Applications to MBA programs are booming, and a big reason why is that many business schools have waived test requirements for admission since the onset of the coronavirus pandemic in March 2020. This July, the University of Washington Foster School of Business became the 12th of the 25 leading B-schools — and at least the 68th in the top 100 — to carve out some kind of path to admission for applicants who have taken neither the Graduate Management Admission Test nor the Graduate Record Exam, nor any other entrance exam such as the Executive Assessment.
GMAT scores at first plummeted, but have since rebounded, removing yet another objection to making them optional since they continue to be an easy metric by which to define program quality. Whether B-schools — including many of the top 25 schools in the United States — continue to offer wide waiver policies once Covid-19 is a thing of the past is an open question, but it’s hard to see most going back to requiring GMAT, GRE, or EA scores when they have benefited so much from opening their doors a little wider.
But don’t cancel your GMAT appointment just yet. A new survey finds that regardless of policy, B-schools may look more favorably on applicants who submit test scores.
TAKING THE TEST ANYWAY: AN EDGE FOR APPLICANTS
Kaplan/Manhattan Prep interviewed admissions officers from 96 full-time B-schools across the U.S. by e-mail between September and October 2021, including 24 of the top 100 programs as ranked by U.S. News & World Report, and found what the test prep company calls “an evolving role” for the trio of admissions tests. Most interviewed gatekeepers who waive the admissions test requirement also say that applicants who submit scores may have a strategic advantage over those who don’t.
“While the admissions process remains fierce and top business schools are reporting record numbers of applicants, in some ways the admissions process has never been more flexible, and aspiring MBAs would be wise to take advantage of that,” says Brian Carlidge, vice president of admissions programs for Kaplan.
Taking the GMAT, GRE, or EA and submitting a score may give applicants an edge, even at MBA programs that have declared it unnecessary for admission.
“A good strategy for prospective students is submitting applications to a range of schools, including ‘safety schools’ and ‘reach schools,’” Carlidge says. “If you take the GMAT, GRE or EA, those scores are ‘for your eyes only’ unless you decide to share them. If your score is likely to help you get into a certain school, submit your score, but if you think it would hurt your chances of getting into a different school, then keep it to yourself and let other pieces of your application like your GPA and work experience speak to your strengths.”
‘ANYTHING AN APPLICANT CAN DO TO STAND OUT FROM THE PACK IS HELPFUL’
The 2021 Kaplan/Manhattan Prep business school admissions officers survey finds that 67% of U.S. B-schools currently waive the admissions exam requirement, including 34% who say their school may make the waiver permanent. However, 88% of exam-waiving schools say that submitting a competitive admissions exam score helps a prospective student’s application.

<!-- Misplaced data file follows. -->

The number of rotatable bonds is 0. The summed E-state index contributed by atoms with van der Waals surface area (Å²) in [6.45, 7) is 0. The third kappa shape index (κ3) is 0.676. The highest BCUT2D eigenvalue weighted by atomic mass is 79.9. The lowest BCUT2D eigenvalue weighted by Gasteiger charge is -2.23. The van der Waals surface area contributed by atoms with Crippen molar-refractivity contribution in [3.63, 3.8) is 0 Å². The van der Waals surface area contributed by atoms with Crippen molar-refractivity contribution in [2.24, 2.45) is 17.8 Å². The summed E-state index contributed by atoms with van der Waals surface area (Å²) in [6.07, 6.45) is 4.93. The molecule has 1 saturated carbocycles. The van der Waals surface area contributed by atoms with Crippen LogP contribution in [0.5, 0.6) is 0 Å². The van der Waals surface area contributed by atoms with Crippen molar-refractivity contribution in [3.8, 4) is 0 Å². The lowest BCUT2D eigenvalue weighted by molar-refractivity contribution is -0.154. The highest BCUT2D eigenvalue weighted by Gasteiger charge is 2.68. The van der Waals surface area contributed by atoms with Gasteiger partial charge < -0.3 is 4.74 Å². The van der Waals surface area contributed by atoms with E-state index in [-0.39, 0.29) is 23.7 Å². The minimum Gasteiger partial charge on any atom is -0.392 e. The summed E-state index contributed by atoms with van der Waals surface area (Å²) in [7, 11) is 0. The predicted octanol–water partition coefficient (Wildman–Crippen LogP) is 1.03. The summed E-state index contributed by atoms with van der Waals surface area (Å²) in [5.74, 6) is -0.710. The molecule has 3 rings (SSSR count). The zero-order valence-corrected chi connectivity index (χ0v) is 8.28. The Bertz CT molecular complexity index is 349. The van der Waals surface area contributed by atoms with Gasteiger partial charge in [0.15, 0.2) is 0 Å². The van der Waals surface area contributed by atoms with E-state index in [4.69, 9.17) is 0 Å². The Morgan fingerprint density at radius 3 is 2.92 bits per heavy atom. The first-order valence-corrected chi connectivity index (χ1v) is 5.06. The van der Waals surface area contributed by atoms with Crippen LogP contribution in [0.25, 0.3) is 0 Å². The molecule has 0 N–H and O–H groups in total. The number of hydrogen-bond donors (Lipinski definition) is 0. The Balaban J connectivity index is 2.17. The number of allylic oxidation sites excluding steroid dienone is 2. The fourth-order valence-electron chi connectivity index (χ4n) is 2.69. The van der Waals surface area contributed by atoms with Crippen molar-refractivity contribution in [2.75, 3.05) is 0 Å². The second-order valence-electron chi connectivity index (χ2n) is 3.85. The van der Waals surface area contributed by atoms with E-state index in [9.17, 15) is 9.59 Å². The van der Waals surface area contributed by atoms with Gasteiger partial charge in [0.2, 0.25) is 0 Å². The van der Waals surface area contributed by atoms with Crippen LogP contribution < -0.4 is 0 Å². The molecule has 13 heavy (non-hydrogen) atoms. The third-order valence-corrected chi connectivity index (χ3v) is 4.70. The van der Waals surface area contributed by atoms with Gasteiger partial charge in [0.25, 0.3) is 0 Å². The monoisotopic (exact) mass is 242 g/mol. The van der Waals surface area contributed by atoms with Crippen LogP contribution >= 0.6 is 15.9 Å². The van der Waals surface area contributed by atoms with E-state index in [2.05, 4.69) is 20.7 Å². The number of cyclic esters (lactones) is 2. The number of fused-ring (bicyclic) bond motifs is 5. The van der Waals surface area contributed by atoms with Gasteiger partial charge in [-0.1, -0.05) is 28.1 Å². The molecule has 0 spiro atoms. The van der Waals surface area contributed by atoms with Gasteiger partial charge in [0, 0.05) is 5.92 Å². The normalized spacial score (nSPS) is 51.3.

The admissions officers explained their reasoning:
“Anything an applicant can do to stand out from the pack is helpful,” says one. “A good GMAT score shows us that they are willing to invest time to prepare for the MBA and that they have the baseline knowledge to begin.”
“There is too much variance in GPA scores, and letters of recommendation are not always an accurate reflection of the applicant’s potential success,” says another admissions officer. “The standardized tests, even though they have their flaws, are useful in admissions decisions.”
“Our scholarships are based on GPA, GMAT score, and interview experience, so strong GMAT scores have a very important impact on admissions and scholarship offers,” says a third.
“In situations where an applicant’s GPA is lower than we would typically consider, strong scores might lead to us giving the applicant additional consideration,” another says.
“With so few taking the tests, a GMAT/GRE score can really make a candidate stand out,” yet another says.
NO DIFFERENCE IN VIEWS OF AT-HOME VS. ON-LOCATION
In another finding of the survey, admissions officers almost unanimously viewed applicants who take the GMAT Online (97%) and GRE At Home (97%) no differently than applicants who take the exam in-person at a testing service.
“This is good news for applicants, especially since the online versions of the exams have become a permanent option,” Carlidge says. “Business school applicants can now be fully confident that they won’t be at any admissions disadvantage if they decide to take the exam from the comfort of their own home.
“Just focus on getting the best score possible.”